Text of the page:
I never took any issue with how the light spread on the e-ink screen with lighted Amazon covers of previous generations (the last lighted cover did shine in my eye, though, more on that later), but on the PW the light is so inherent to the screen - and again, it now looks like a screen which is bad in itself - that any unevenness there too easily detracts from the feeling of reading a page of a book. I feel the worst is reading the bottom lines of the page and then moving the eyes back to the top row... the overly bright, uneven bottom and then the distinctly less bright top, the "contrast" between these two extremes is simply jarring when reading in the dark. (In daylight, not an issue.) Unevenness or hotspotting isn't so much of an issue with a reading light, because it lights up the surroundings as well and evens things out, but here all eyes are on the screen and any issues there, because its surroundings are not lit in dark.

Almost backlit:

Make no mistake, the frontlight isn't a backlight. Compared to an LCD tablet or a computer screen, it is miles less taxing on the eyes. You can see it clearly when you compare the two. Even when on full brightness, the Kindle is far less bright than a computer screen, yet definitely just as readable if not better than the computer screen. And you don't need much brightness to be able to read in the dark, even 5 out of 24 seems to be perfectly enough. I started at 13, then went to 8 and recently have been reading on brightness 5, quite dark that is. So, what Amazon (and Nook) are doing with these frontlights is legit. They are trying to add to the e-ink experience, not make them into an LCD type of experience. Yet, and this is deal breaker, I feel it still has taken away too much from the e-ink experience. It does feel a little backlit in isolation and it is more taxing on the eyes than a traditionally lighted e-ink screen is.

One major reason is that the frontlight doesn't light the sides of the reader. While it makes the display and its content pop out better, it also means the contrast to the dark surroundings is higher and thus more taxing on the eyes. A reading light (or a lighted cover) landing softly over a larger area, and gradually getting darker towards the sides, is simply more relaxing on the eyes than a sharply lit box in the dark is... If you have one of those adjustable Maglight flashlights, go to a dark room and point it away from yourself, on a light wall. First focus all the light from the Maglight in a sharply drawn area, so that it is as bright and focused in a single area as possible. After that adjust the light to spread softly over a larger area - you'll see the latter light reflection is easier to look at on the light wall. Paperwhite is like the focused torch, where as a reading light or a lighted cover shining down on the reader is more akin to the softly spread light.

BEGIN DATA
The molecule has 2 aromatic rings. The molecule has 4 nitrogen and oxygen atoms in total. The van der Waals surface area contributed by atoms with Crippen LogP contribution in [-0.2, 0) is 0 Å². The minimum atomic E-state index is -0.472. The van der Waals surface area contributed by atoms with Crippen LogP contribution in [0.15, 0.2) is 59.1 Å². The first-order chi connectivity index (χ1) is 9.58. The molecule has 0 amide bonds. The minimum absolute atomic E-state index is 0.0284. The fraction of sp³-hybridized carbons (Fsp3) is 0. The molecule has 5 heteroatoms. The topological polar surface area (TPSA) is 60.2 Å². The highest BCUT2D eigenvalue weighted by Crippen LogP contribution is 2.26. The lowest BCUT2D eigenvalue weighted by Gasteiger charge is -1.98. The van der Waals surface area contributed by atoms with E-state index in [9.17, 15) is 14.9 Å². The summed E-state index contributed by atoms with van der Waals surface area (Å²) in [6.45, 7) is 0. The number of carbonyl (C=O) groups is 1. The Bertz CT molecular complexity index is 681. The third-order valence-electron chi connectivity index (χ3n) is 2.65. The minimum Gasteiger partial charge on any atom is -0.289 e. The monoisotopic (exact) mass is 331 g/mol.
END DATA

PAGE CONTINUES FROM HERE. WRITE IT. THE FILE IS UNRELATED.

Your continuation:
And this one is the deal breaker for me. Even if I forget about e-ink purity or the light uniformity issues (or Amazon fixes them down the road, which I don't think will fully happen this generation)... the problem, for me, is that the frontlight makes the Kindle look a little like an LCD tablet. And I've kept buying Kindles to keep away from tablets, not the other way around. I want to look at simulated paper, not a tuned down monitor. The glowing screen looks cool in daylight or well lit rooms, but in the darkness I do most of my reading in, it isn't working for me. It takes too much away from the e-ink experience I've come to love since Kindle 2.

One more chance:

So, unfortunately I have to chalk up the Kindle PW as a disappointment. The rest of the device is great, and it seems like a wonderful daytime reader where the light can help more than hurt, but my particular use scenario is not well served by the device due to the screen. I am not sending it back though. Partly because I imported and it is worth more for me here than any refunds minus cost would be, partly because I want to use it to keep up with whatever new software features and fixes Amazon comes up with for their premiere reader, partly because I may still use it for daytime reading, but mostly because I think there is one more chance for the Paperwhite: a third-party manufacturer makes it a good lighted cover and Amazon adds a software option to turn off the frontlight (a good lighted cover might work even without an option to fully turn off the light, but an option would be the best). That could solve the night reading problem.